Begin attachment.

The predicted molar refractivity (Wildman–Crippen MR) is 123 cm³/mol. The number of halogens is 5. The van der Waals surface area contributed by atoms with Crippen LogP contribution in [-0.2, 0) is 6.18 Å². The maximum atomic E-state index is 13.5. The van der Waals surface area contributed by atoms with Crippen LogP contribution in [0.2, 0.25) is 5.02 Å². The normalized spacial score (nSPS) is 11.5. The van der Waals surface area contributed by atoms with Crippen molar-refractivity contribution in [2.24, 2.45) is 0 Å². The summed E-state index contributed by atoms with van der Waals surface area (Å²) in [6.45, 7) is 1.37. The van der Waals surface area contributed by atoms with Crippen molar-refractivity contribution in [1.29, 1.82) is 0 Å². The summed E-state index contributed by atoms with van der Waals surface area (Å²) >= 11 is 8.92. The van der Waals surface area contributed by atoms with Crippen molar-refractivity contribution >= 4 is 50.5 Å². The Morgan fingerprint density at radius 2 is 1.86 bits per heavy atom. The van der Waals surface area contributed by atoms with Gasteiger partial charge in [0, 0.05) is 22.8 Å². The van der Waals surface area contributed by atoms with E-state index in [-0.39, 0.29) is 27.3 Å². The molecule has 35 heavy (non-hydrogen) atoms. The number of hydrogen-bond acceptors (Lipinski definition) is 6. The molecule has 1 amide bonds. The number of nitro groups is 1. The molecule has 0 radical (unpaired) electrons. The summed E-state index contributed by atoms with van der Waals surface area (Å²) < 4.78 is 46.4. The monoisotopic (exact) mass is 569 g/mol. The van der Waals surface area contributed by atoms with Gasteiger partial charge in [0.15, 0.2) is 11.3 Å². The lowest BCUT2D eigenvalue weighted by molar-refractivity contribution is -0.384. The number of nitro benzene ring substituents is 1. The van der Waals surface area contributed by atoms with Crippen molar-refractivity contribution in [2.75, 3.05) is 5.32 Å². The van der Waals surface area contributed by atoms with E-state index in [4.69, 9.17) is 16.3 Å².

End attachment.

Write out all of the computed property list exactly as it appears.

The predicted molar refractivity (Wildman–Crippen MR) is 123 cm³/mol. The number of halogens is 5. The van der Waals surface area contributed by atoms with Crippen LogP contribution in [-0.2, 0) is 6.18 Å². The maximum atomic E-state index is 13.5. The van der Waals surface area contributed by atoms with Crippen LogP contribution in [0.2, 0.25) is 5.02 Å². The normalized spacial score (nSPS) is 11.5. The van der Waals surface area contributed by atoms with Crippen molar-refractivity contribution in [2.24, 2.45) is 0 Å². The summed E-state index contributed by atoms with van der Waals surface area (Å²) in [6.45, 7) is 1.37. The van der Waals surface area contributed by atoms with Crippen molar-refractivity contribution in [1.29, 1.82) is 0 Å². The summed E-state index contributed by atoms with van der Waals surface area (Å²) >= 11 is 8.92. The van der Waals surface area contributed by atoms with Crippen molar-refractivity contribution >= 4 is 50.5 Å². The Morgan fingerprint density at radius 2 is 1.86 bits per heavy atom. The van der Waals surface area contributed by atoms with Gasteiger partial charge in [0, 0.05) is 22.8 Å². The van der Waals surface area contributed by atoms with E-state index in [-0.39, 0.29) is 27.3 Å². The molecule has 35 heavy (non-hydrogen) atoms. The number of hydrogen-bond acceptors (Lipinski definition) is 6. The molecule has 1 amide bonds. The number of nitro groups is 1. The molecule has 0 radical (unpaired) electrons. The summed E-state index contributed by atoms with van der Waals surface area (Å²) < 4.78 is 46.4. The monoisotopic (exact) mass is 569 g/mol. The van der Waals surface area contributed by atoms with Gasteiger partial charge in [0.15, 0.2) is 11.3 Å². The lowest BCUT2D eigenvalue weighted by molar-refractivity contribution is -0.384. The number of nitro benzene ring substituents is 1. The van der Waals surface area contributed by atoms with Crippen molar-refractivity contribution in [2.75, 3.05) is 5.32 Å². The van der Waals surface area contributed by atoms with E-state index in [4.69, 9.17) is 16.3 Å².